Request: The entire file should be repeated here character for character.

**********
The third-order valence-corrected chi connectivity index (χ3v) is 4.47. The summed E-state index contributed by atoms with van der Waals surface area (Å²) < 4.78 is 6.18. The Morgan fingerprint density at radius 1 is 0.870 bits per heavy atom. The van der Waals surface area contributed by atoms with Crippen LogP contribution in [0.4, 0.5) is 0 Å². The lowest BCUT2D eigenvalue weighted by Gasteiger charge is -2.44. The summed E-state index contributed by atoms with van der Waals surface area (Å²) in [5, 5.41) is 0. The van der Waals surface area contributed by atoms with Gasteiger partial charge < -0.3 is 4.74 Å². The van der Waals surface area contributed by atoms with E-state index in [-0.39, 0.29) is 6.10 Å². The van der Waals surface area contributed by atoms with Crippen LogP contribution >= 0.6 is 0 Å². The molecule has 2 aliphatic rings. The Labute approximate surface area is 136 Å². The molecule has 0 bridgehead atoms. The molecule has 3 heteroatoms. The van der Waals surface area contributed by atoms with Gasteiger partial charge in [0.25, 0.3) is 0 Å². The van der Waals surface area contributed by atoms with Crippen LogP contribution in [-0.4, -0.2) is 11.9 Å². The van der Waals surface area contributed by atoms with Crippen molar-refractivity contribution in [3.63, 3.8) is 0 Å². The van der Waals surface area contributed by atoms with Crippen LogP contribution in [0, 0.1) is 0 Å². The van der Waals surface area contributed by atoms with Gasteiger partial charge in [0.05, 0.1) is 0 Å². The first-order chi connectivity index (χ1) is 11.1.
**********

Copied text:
The third-order valence-corrected chi connectivity index (χ3v) is 4.47. The summed E-state index contributed by atoms with van der Waals surface area (Å²) < 4.78 is 6.18. The Morgan fingerprint density at radius 1 is 0.870 bits per heavy atom. The van der Waals surface area contributed by atoms with Crippen LogP contribution in [0.4, 0.5) is 0 Å². The lowest BCUT2D eigenvalue weighted by Gasteiger charge is -2.44. The summed E-state index contributed by atoms with van der Waals surface area (Å²) in [5, 5.41) is 0. The van der Waals surface area contributed by atoms with Gasteiger partial charge < -0.3 is 4.74 Å². The van der Waals surface area contributed by atoms with E-state index in [-0.39, 0.29) is 6.10 Å². The van der Waals surface area contributed by atoms with Crippen LogP contribution >= 0.6 is 0 Å². The molecule has 2 aliphatic rings. The Labute approximate surface area is 136 Å². The molecule has 0 bridgehead atoms. The molecule has 3 heteroatoms. The van der Waals surface area contributed by atoms with Gasteiger partial charge in [0.25, 0.3) is 0 Å². The van der Waals surface area contributed by atoms with Crippen LogP contribution in [-0.4, -0.2) is 11.9 Å². The van der Waals surface area contributed by atoms with Crippen molar-refractivity contribution in [3.63, 3.8) is 0 Å². The van der Waals surface area contributed by atoms with Crippen LogP contribution in [0, 0.1) is 0 Å². The van der Waals surface area contributed by atoms with Gasteiger partial charge in [0.05, 0.1) is 0 Å². The first-order chi connectivity index (χ1) is 11.1.